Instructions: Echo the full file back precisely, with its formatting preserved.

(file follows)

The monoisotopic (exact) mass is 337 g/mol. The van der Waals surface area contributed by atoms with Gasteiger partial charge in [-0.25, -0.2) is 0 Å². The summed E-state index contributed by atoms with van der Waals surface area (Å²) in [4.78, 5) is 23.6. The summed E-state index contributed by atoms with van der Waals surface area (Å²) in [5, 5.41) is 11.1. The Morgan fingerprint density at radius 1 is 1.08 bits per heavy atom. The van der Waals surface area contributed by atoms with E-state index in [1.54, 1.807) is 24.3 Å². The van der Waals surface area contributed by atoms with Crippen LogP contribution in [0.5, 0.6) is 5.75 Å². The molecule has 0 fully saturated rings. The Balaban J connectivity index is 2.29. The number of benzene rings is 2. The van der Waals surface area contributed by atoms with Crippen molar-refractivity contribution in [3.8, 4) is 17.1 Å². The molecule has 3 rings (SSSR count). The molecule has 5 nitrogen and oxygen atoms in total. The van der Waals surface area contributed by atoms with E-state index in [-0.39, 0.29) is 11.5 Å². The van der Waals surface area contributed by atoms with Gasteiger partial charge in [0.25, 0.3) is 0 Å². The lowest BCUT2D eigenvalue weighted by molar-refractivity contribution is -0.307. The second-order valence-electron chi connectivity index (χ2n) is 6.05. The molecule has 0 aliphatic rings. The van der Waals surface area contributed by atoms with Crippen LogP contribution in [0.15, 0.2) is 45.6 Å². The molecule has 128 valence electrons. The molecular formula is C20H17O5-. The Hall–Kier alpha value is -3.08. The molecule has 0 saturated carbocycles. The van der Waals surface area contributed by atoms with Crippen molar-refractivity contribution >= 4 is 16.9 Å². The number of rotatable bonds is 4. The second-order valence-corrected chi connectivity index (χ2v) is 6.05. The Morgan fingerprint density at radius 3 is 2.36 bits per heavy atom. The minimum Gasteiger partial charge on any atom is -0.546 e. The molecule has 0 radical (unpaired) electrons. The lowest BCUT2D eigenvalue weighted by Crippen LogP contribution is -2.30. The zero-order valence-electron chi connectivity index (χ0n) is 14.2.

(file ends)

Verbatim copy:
The monoisotopic (exact) mass is 337 g/mol. The van der Waals surface area contributed by atoms with Gasteiger partial charge in [-0.25, -0.2) is 0 Å². The summed E-state index contributed by atoms with van der Waals surface area (Å²) in [4.78, 5) is 23.6. The summed E-state index contributed by atoms with van der Waals surface area (Å²) in [5, 5.41) is 11.1. The Morgan fingerprint density at radius 1 is 1.08 bits per heavy atom. The van der Waals surface area contributed by atoms with E-state index in [1.54, 1.807) is 24.3 Å². The van der Waals surface area contributed by atoms with Crippen LogP contribution in [0.5, 0.6) is 5.75 Å². The molecule has 0 fully saturated rings. The Balaban J connectivity index is 2.29. The number of benzene rings is 2. The van der Waals surface area contributed by atoms with Crippen molar-refractivity contribution in [3.8, 4) is 17.1 Å². The molecule has 3 rings (SSSR count). The molecule has 5 nitrogen and oxygen atoms in total. The van der Waals surface area contributed by atoms with E-state index in [-0.39, 0.29) is 11.5 Å². The van der Waals surface area contributed by atoms with Gasteiger partial charge in [0.25, 0.3) is 0 Å². The lowest BCUT2D eigenvalue weighted by molar-refractivity contribution is -0.307. The second-order valence-electron chi connectivity index (χ2n) is 6.05. The molecule has 0 aliphatic rings. The van der Waals surface area contributed by atoms with Crippen LogP contribution in [0.15, 0.2) is 45.6 Å². The molecule has 128 valence electrons. The molecular formula is C20H17O5-. The Hall–Kier alpha value is -3.08. The molecule has 0 saturated carbocycles. The van der Waals surface area contributed by atoms with Crippen molar-refractivity contribution >= 4 is 16.9 Å². The number of rotatable bonds is 4. The second-order valence-corrected chi connectivity index (χ2v) is 6.05. The Morgan fingerprint density at radius 3 is 2.36 bits per heavy atom. The minimum Gasteiger partial charge on any atom is -0.546 e. The molecule has 0 radical (unpaired) electrons. The lowest BCUT2D eigenvalue weighted by Crippen LogP contribution is -2.30. The zero-order valence-electron chi connectivity index (χ0n) is 14.2.